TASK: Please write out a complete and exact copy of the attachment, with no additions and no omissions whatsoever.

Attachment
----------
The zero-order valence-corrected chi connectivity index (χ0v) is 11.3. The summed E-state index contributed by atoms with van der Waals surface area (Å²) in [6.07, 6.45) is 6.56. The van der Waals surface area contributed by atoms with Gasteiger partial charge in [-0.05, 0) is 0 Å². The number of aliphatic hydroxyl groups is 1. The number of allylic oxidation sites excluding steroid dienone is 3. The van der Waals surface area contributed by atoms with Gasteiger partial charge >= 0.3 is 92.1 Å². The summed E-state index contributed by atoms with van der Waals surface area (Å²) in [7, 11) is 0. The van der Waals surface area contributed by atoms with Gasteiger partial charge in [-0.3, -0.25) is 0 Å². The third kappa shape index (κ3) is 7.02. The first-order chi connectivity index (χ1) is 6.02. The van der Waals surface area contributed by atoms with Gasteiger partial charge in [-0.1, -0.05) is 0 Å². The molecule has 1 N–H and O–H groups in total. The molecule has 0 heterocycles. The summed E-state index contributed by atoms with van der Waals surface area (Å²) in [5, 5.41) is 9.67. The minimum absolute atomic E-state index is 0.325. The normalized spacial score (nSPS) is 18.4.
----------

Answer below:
The zero-order valence-corrected chi connectivity index (χ0v) is 11.3. The summed E-state index contributed by atoms with van der Waals surface area (Å²) in [6.07, 6.45) is 6.56. The van der Waals surface area contributed by atoms with Gasteiger partial charge in [-0.05, 0) is 0 Å². The number of aliphatic hydroxyl groups is 1. The number of allylic oxidation sites excluding steroid dienone is 3. The van der Waals surface area contributed by atoms with Gasteiger partial charge >= 0.3 is 92.1 Å². The summed E-state index contributed by atoms with van der Waals surface area (Å²) in [7, 11) is 0. The van der Waals surface area contributed by atoms with Gasteiger partial charge in [-0.3, -0.25) is 0 Å². The third kappa shape index (κ3) is 7.02. The first-order chi connectivity index (χ1) is 6.02. The van der Waals surface area contributed by atoms with Gasteiger partial charge in [-0.1, -0.05) is 0 Å². The molecule has 1 N–H and O–H groups in total. The molecule has 0 heterocycles. The summed E-state index contributed by atoms with van der Waals surface area (Å²) in [5, 5.41) is 9.67. The minimum absolute atomic E-state index is 0.325. The normalized spacial score (nSPS) is 18.4.